The Supreme Court took this opportunity to severely reprimand the routine and excessive invocation of attachment powers, likening it to a “pre-emptive strike” and deeming the nature of powers “draconian”. Chandrachud, J observed how “Parliament had intended GST to be a citizen-friendly tax structure & the purpose of the Act is lost by the manner in which tax law is enforced in our country”. The Court went on to engage in an exhaustive interpretative exercise of section 83, enumerating concrete parameters that needed to be satisfied before any issuance of attachment orders could be made.

Firstly, an attachment under section 83 could only be issued during ‘pendency of proceedings’ exclusively under the six specified sections enumerated therein. Secondly, before exercising such powers, the Commissioner should be satisfied that it is ‘necessary to do so’ and, without such invocation, government revenue could not be protected. Thirdly, any such attachment must accompany a reasoned written order which is communicated to the assessee and a fair opportunity for hearing needs to be provided. In this regard, it was also clarified that attachment orders could only be passed against the taxable entity against which proceedings are pending. The Court further cited the need for the ‘doctrine of proportionality’ to be read into section 83, which essentially requires the presence of a proximate link between the need to invoke attachment powers and the objective it intends to secure. The Court pointed to the restrictive nature of attachment powers and emphasized on the need to “strike a balance between protecting government revenue & allowing genuine businesses to operate”. Through the above exposition, the Court has laid down strict and punctilious parameters that would vastly aid in bringing down the frequency of undue attachment orders.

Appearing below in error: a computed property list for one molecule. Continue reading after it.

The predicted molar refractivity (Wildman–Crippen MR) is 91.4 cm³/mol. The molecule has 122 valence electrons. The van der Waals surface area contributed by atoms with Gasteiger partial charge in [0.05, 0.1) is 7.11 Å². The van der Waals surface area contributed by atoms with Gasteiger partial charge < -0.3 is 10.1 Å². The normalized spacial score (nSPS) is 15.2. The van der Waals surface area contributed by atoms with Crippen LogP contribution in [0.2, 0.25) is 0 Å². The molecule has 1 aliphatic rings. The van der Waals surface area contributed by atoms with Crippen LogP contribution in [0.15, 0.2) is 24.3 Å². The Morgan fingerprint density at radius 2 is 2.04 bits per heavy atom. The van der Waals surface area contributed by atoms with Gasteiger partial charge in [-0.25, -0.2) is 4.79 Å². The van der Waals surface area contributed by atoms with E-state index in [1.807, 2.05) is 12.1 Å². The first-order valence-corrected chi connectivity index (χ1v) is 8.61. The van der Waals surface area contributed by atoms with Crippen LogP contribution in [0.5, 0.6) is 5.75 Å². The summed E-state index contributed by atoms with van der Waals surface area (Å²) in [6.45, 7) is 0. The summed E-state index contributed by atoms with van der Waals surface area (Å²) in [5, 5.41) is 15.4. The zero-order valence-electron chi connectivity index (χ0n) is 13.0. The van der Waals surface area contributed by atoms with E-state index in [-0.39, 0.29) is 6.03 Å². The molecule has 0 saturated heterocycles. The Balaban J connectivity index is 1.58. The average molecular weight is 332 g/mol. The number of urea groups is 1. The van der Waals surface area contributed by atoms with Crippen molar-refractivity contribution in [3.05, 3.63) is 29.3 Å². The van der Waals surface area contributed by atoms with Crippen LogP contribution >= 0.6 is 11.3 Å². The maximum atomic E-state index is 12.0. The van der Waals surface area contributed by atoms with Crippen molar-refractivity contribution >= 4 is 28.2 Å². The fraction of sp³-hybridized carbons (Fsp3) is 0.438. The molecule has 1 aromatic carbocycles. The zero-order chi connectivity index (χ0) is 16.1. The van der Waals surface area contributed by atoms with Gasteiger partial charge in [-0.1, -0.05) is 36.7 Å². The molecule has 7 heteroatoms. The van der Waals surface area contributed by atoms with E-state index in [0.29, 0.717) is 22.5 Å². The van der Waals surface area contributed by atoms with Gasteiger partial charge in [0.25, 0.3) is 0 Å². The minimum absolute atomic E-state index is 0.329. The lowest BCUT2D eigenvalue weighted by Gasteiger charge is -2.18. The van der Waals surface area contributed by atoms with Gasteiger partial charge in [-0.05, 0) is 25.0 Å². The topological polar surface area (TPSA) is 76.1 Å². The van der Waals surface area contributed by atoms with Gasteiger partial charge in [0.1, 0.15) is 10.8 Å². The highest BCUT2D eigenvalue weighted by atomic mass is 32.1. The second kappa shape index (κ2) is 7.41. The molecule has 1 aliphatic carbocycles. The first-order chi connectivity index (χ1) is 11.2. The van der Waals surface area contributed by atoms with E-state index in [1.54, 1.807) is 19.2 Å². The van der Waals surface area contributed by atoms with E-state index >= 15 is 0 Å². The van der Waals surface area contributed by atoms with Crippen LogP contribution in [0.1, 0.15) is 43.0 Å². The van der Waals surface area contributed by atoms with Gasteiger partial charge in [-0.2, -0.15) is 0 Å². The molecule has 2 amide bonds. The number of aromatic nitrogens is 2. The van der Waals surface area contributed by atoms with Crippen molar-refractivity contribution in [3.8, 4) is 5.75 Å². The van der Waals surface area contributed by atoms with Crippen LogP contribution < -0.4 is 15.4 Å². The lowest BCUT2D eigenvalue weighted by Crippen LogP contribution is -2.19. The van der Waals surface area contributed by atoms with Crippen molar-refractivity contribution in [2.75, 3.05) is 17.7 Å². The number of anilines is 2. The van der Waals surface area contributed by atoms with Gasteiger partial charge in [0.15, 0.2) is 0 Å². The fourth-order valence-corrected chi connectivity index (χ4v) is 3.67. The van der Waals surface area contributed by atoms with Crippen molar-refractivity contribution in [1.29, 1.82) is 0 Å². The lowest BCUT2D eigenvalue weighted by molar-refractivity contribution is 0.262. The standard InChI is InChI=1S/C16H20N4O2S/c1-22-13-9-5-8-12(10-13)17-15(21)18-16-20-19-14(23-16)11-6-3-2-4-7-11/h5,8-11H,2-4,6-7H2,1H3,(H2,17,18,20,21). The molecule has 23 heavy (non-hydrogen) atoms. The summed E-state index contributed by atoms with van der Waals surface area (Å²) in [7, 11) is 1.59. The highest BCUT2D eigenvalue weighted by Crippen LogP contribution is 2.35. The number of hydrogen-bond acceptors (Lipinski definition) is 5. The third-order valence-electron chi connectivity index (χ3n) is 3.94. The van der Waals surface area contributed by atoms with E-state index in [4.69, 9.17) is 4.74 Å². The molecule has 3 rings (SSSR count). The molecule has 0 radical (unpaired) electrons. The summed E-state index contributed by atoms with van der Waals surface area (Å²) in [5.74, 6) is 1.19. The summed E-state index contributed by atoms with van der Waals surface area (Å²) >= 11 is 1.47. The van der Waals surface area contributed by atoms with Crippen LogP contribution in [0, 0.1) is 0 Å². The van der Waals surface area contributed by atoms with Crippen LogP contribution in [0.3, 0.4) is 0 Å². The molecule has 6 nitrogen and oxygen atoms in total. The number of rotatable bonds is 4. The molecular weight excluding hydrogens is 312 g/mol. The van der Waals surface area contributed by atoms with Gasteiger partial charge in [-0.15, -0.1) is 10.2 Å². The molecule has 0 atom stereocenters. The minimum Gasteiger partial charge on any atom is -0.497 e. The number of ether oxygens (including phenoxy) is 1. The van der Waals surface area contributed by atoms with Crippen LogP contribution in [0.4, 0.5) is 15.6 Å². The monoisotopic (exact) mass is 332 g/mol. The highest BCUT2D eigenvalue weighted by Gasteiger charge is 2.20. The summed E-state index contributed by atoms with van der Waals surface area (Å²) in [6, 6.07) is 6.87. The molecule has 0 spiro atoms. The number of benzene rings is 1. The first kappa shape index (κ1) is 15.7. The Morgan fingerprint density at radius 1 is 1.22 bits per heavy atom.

Proposed Amendments – Undoing the Progress Made?

In an attempt to override the body of protections for assessees carved out by courts until now, the proposed amendments to section 83 aim to enlarge by many folds the already excessive powers given to officers. The suggested modifications have completely disregarded all adverse comments made by courts & have the potential to effectively nullify the progress made so far.

Under clause 106 of the Finance Bill, 2021, the following amendments have been proposed: Firstly, from the currently ‘six specified sections’ under which attachment can be ordered, the amendments seek to enable attachment under any of the sections under chapters 12, 14 and 15. Hence, attachment orders could be issued even in relation regular proceedings like search, assessments. Secondly, the amendments seek to substitute the word ‘initiation’ in place of ‘pendency’ vis-a-vis proceedings  under section 83. This would technically allow attachment to be carried out, even if no proceedings were pending against the assessee. For instance, the Commissioner would be entitled to attach property solely on the basis of a summons issued under section 70. Thirdly, while currently, the Commissioner is only allowed to attach property of an assessee against whom proceedings are pending, the amendments will enable attachment orders against any other person as mentioned under section 122 (1A). The possibility of such empowerment being used to harass innocent taxpayers cannot be ruled out.

Thus, the proposed amendments, though yet to be notified, are completely antithetical in their purport vis-a-vis the judicially envisioned safeguards and seemingly yet another attempt at aggrandizing the already unbridled powers that enforcement authorities currently retain. In light of the same, the manner in which these amendments would reconcile with the judicially crafted standards is what remains to be seen.

Amritesh Anand